St. Louis Rams defensive end Eugene Sims (92) sacks San Francisco 49ers quarterback Colin Kaepernick (7) during the second quarter of their NFL football game, Sunday, Dec. 2, 2012, in St. Louis. The Rams won 16-13 in overtime. (AP Photo/St. Louis Post-Dispatch, Chris Lee) EDWARDSVILLE INTELLIGENCER OUT; THE ALTON TELEGRAPH OUT
It was just a few months ago — also known as forever in NFL time — that San Francisco coach Jim Harbaugh stood in front of the media and proclaimed his love for Alex Smith.
After Sunday's debacle in St. Louis, Harbaugh might want to do it again.
That Colin Kaepernick is a fine young talent who may someday win a Super Bowl for the 49ers or some other team isn't up for debate. He has a rare combination of size, running ability and arm strength to win a lot of games for a lot of years in the NFL.
It's why Harbaugh was so star struck after Kaepernick's first start against the Bears on Monday night two weeks ago that he kept him on the job. It's why Smith watched from the sidelines once again against the Rams despite a clear head and some sterling credentials of his own.
Four games away from the playoffs, though, the steady hand of Smith might be the best ticket the 49ers can punch to get to the Super Bowl in New Orleans.
Except Harbaugh seems as smitten with his second-year quarterback as ever.
"It was a tough game for a quarterback to play in," Harbaugh said. "I thought he did well."
At times Kaepernick certainly did, particularly when he made up for a series of miscues with a spectacular 50-yard scramble that put the 49ers in position to win the game against the Rams. But the drive ended with a field goal, the game went to overtime, and the Rams finally ended it with a late kick for a 16-13 win.
Had the Rams not put those points on the board with 26 seconds left in OT something other than a quarterback controversy might be the legacy of the game. It could easily have been the second tie game between the two teams in three weeks — something that was such a long shot even Vegas oddsmakers wouldn't put a price on it.
Instead, the focus for 49er fans will be on a quarterback controversy that didn't need to be.
Argue all you want about Kaepernick's potential and ability — he certainly has plenty of both. But don't forget Smith took the 49ers to within a field goal of the Super Bowl last year and his only mistake this year was to suffer a concussion that forced him off the field in the tie against the Rams in San Francisco.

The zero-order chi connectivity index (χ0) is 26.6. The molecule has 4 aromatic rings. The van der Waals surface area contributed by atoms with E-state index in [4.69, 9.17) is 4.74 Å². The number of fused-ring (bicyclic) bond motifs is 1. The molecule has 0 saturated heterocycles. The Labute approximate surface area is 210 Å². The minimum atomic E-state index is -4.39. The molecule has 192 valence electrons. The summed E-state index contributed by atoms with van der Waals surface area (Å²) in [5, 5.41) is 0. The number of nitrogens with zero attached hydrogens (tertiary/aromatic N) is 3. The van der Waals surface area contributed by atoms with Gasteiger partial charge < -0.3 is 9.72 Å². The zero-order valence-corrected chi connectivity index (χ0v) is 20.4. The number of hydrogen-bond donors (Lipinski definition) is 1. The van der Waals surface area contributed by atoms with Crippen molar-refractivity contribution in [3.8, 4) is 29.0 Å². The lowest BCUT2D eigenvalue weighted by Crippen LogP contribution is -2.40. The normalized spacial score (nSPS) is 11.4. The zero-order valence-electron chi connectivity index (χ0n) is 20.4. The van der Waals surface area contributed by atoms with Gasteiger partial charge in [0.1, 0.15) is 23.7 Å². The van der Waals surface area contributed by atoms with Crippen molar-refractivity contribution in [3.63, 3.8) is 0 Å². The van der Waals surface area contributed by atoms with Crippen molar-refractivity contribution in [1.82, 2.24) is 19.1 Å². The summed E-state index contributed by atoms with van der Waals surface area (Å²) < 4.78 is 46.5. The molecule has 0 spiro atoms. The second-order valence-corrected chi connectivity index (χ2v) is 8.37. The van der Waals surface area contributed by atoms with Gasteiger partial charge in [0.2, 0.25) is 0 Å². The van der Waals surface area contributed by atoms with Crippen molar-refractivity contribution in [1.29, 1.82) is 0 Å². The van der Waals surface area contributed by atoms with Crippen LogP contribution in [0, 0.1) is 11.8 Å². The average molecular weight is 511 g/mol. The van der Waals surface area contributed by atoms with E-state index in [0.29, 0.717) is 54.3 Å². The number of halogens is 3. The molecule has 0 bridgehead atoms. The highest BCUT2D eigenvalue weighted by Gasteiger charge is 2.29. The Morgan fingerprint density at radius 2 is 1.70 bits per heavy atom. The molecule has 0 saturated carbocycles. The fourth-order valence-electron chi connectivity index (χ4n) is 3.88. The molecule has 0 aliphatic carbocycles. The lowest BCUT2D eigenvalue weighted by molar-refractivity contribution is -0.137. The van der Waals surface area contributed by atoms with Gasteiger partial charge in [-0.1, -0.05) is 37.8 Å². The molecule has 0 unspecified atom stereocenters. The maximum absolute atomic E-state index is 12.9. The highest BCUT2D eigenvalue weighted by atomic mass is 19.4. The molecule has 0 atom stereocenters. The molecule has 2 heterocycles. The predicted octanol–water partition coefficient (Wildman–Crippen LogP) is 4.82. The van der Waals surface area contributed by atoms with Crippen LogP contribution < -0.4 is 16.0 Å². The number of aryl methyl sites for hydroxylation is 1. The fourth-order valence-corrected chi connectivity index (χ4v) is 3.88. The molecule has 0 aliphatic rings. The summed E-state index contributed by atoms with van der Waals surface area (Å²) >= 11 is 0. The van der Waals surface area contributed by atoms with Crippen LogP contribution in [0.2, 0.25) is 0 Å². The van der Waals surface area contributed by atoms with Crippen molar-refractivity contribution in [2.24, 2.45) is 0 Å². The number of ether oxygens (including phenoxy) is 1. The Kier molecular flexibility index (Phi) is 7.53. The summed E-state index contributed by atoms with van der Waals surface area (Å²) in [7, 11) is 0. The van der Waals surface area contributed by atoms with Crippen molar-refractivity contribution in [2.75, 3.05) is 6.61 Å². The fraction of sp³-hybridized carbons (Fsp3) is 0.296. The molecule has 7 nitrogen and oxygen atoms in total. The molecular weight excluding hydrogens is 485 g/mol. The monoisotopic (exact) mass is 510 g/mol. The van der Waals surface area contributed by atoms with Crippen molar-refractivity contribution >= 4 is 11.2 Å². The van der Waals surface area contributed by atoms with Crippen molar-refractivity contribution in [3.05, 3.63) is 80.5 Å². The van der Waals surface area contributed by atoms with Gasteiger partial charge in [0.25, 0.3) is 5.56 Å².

"I feel like the only thing I did to lose my job was get a concussion," a somewhat perplexed Smith said earlier in the week.
Not that anyone should feel sorry for Smith. The former No. 1 pick had his chances but didn't play well in a variety of different schemes in San Francisco before finally flourishing under Harbaugh in a breakout season last year.
That won him a new $33 million contract, with $16.5 million guaranteed. But it didn't stop the 49ers from almost straying a few months later when they took a close look at free agent Peyton Manning before deciding to stick with the quarterback they had.
And it didn't stop the coach/quarterback guru from sticking with Kaepernick even when Smith was cleared to play, declaring he would go with the quarterback with the "hot hand."
That hand wasn't so hot Sunday in St. Louis against a defense that seemed to confuse Kaepernick at times. His numbers were decent enough — 208 yards passing and another 84 rushing — but he got the 49ers into the end zone only once and made two critical second-half mistakes that allowed the Rams back in the game.
The first gave St. Louis its first points when Kaepernick was called for grounding while trying to scramble from the end zone. The second hurt far worse, when Kaepernick pitched the ball over Ted Ginn Jr. deep in 49ers territory and the Rams recovered for a tying touchdown.
"I was just trying to make a play instead of playing it safe," Kaepernick said. "I should have kept it and let the clock run. Let your punter get on the field and let our defense play."
Mistakes of a young quarterback, part of the growing process in the NFL. Kaepernick will make more of them, but his upside is so tantalizing to Harbaugh that he's willing to risk a loss here or there to have him under center.
But is he willing to risk a Super Bowl run for a team already primed for one behind Smith? Will he keep a quarterback on the sidelines who was fifth in the NFL with a passer rating of 104.1 and had a 70 percent completion percentage when he suffered the concussion that benched him?
Is he so confident in his ability to analyze the quarterback position that he will stubbornly push ahead with Kaepernick no matter what?
"I'll let you know if there's a change but right now I think it'll be the same as it was this week," Harbaugh said. "I'm proud of Kap, proud of the way he played. He did some really good things under a lot of heat and duress and handled himself well, gave our team a chance to win."
Tough to second guess Harbaugh, who took over a hapless 49er team last year and nearly made the Super Bowl with them. He understands talent and he knows the quarterback position better than anyone in the NFL after spending 14 seasons taking snaps on Sundays himself.
But you can't help wondering if he's taking a chance he doesn't need to take.
Tim Dahlberg is a national sports columnist for The Associated Press. Write to him at tdahlberg(at)ap.org or http://twitter.com/timdahlberg